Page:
When Wendell Willkie Went Visiting: Between Interdependency and Exceptionalism in the Public Feeling for One World

  title={When Wendell Willkie Went Visiting: Between Interdependency and Exceptionalism in the Public Feeling for One World},
  author={Samuel Zipp},
  journal={American Literary History},
  pages={484 - 510}
  • Samuel Zipp
  • Published 1 September 2014
  • Sociology
  • American Literary History
In April 1943, Robert van Gelder, the New York Times book editor, used his regular column, “Speaking of Books,” to hail a recent bestseller. The book, One World (1943), by the 1940 Republican presidential nominee Wendell Willkie, had provoked an unprecedented sensation. Ten days after it appeared, the little volume was jumping out of the stores like no book before it in the history of publishing. The story of Willkie’s journey around the world in late 1942, One World would eventually reach… Expand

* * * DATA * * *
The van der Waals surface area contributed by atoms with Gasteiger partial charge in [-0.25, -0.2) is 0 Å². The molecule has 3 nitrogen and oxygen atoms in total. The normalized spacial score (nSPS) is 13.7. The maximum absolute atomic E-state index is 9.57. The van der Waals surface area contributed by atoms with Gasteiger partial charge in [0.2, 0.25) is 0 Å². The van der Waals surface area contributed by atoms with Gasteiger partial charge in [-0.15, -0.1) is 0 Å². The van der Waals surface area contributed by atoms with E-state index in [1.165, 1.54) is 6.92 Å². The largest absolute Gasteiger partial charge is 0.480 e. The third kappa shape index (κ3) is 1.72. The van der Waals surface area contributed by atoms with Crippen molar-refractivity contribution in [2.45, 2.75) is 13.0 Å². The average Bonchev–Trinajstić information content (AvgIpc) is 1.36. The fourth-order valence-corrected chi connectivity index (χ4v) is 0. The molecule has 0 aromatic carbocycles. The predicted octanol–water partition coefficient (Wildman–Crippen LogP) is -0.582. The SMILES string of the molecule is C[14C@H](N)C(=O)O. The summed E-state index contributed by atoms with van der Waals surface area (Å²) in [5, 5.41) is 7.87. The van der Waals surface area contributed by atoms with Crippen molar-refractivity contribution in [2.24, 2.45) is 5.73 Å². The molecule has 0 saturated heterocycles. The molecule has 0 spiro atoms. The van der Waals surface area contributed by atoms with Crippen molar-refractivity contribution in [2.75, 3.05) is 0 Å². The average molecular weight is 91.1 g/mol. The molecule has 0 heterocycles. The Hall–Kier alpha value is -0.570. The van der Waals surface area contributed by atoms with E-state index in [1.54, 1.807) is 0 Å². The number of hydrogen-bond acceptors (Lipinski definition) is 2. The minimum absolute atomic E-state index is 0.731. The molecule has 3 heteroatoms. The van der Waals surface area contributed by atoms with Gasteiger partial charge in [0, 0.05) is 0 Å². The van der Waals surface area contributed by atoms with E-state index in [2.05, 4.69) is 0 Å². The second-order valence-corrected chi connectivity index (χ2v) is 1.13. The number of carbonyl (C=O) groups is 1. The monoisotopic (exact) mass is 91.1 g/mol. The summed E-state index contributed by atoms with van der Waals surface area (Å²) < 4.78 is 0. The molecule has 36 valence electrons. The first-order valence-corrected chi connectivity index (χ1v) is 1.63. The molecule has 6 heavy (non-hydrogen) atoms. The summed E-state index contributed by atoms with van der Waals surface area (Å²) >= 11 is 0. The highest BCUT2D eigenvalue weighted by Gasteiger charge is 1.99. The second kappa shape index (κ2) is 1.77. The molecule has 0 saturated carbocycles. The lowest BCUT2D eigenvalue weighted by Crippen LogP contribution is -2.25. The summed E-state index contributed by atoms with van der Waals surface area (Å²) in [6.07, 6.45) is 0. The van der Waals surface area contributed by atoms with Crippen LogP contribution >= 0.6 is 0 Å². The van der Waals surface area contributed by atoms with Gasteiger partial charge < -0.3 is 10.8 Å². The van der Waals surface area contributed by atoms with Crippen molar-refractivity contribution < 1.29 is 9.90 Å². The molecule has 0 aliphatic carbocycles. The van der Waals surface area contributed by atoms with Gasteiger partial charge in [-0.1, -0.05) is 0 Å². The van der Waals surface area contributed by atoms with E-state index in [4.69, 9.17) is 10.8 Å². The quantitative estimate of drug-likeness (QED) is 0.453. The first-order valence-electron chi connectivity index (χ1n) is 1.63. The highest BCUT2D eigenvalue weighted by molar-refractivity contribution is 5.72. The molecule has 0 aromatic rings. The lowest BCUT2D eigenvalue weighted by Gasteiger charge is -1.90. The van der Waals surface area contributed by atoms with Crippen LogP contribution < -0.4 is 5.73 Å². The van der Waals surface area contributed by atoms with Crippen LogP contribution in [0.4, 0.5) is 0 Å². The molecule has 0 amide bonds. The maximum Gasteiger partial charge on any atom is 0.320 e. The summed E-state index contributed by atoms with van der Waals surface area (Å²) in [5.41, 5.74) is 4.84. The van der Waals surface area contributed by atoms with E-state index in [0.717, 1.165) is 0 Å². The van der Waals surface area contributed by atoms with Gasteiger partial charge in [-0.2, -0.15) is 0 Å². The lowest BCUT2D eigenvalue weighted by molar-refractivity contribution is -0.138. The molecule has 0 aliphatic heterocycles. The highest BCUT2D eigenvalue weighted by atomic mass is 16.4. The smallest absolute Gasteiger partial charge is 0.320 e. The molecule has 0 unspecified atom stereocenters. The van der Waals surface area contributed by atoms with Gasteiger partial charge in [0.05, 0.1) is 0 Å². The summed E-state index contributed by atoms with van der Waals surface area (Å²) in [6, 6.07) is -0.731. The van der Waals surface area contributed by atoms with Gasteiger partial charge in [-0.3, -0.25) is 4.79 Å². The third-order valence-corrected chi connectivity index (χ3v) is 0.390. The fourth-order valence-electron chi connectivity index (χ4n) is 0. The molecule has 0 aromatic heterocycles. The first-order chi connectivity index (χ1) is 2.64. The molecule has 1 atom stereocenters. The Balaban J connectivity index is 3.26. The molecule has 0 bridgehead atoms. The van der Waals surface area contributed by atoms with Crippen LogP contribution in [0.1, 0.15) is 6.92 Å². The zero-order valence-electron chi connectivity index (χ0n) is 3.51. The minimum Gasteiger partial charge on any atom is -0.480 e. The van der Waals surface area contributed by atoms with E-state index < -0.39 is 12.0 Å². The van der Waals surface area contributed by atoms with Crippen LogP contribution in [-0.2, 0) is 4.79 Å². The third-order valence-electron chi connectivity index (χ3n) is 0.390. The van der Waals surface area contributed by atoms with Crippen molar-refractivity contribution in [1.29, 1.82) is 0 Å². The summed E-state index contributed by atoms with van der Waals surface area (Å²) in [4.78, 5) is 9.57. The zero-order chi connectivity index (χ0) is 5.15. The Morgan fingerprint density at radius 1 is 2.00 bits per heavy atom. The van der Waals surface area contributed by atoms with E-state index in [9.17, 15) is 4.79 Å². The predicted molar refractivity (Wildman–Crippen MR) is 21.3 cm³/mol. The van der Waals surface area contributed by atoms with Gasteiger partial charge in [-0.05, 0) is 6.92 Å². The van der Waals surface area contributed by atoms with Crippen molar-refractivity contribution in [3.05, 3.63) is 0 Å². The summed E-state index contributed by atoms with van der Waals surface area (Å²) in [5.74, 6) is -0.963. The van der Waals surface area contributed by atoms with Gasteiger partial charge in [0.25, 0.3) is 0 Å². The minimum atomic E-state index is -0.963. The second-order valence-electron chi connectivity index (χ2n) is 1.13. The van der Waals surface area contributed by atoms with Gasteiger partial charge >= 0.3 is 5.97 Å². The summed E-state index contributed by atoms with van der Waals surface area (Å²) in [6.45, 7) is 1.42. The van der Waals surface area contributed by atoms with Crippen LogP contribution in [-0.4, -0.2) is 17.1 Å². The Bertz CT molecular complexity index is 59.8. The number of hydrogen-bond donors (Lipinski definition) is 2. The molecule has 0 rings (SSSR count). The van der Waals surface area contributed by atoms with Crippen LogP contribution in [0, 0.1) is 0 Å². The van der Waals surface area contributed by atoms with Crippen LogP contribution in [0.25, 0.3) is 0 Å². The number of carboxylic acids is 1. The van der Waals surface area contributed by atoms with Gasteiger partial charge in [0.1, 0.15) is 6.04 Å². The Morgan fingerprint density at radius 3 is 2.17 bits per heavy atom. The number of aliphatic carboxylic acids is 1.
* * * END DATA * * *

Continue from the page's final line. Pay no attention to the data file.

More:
4 Citations
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  • For analysis of the domestic and the familial as spaces of cultural and political contestation within the US nation state, see Judith Smith, Visions of Belonging: Family Stories, Popular Culture, and Postwar Democracy, 1940–1960
  • 2006